Word of the Day

Thursday, October 24, 2013

bequeath

\bih-KWEETH\ , verb;
1.
to dispose of (personal property, especially money) by last will: She bequeathed her half of the company to her niece.
2.
to hand down; pass on.
3.
Obsolete. to commit; entrust.
Quotes:
No matter that my father's then intention in making this will could only have been to bequeath virtually all that he had to leave to his firstborn son, one Heathcliff Earnshaw, twenty-one years deceased.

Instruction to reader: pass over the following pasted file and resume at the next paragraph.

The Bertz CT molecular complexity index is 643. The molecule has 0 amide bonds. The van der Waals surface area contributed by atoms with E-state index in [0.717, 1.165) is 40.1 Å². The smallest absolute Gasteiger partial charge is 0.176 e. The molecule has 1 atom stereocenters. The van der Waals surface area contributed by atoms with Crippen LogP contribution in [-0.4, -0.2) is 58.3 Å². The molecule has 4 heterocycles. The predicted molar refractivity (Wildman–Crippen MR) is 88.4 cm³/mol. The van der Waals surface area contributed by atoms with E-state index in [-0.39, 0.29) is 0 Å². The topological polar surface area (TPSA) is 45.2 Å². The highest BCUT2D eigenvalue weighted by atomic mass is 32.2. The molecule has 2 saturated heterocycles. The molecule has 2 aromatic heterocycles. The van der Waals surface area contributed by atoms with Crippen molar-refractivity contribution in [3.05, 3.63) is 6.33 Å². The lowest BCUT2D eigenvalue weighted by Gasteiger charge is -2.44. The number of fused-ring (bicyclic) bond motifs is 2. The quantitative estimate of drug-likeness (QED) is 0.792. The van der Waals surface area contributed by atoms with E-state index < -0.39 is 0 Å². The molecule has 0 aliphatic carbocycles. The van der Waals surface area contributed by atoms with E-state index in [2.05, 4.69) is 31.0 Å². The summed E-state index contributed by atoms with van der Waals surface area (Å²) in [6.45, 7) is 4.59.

-- John Wheatcroft, Catherine, Her Book, 1983
And because he had nothing to bequeath to them that should survive him but his crutches, and his good wishes, therefore thus he said, These crutches I bequeath to my son, that shall tread in my steps, with a hundred warm wishes that he may do better than I have done.
-- John Bunyan, Pilgrim's Progress, 1678
Origin:
Bequeath came to English from the Old English cweðan meaning "to say," ultimately finding its root in the Proto-Indo-European term gwet-.
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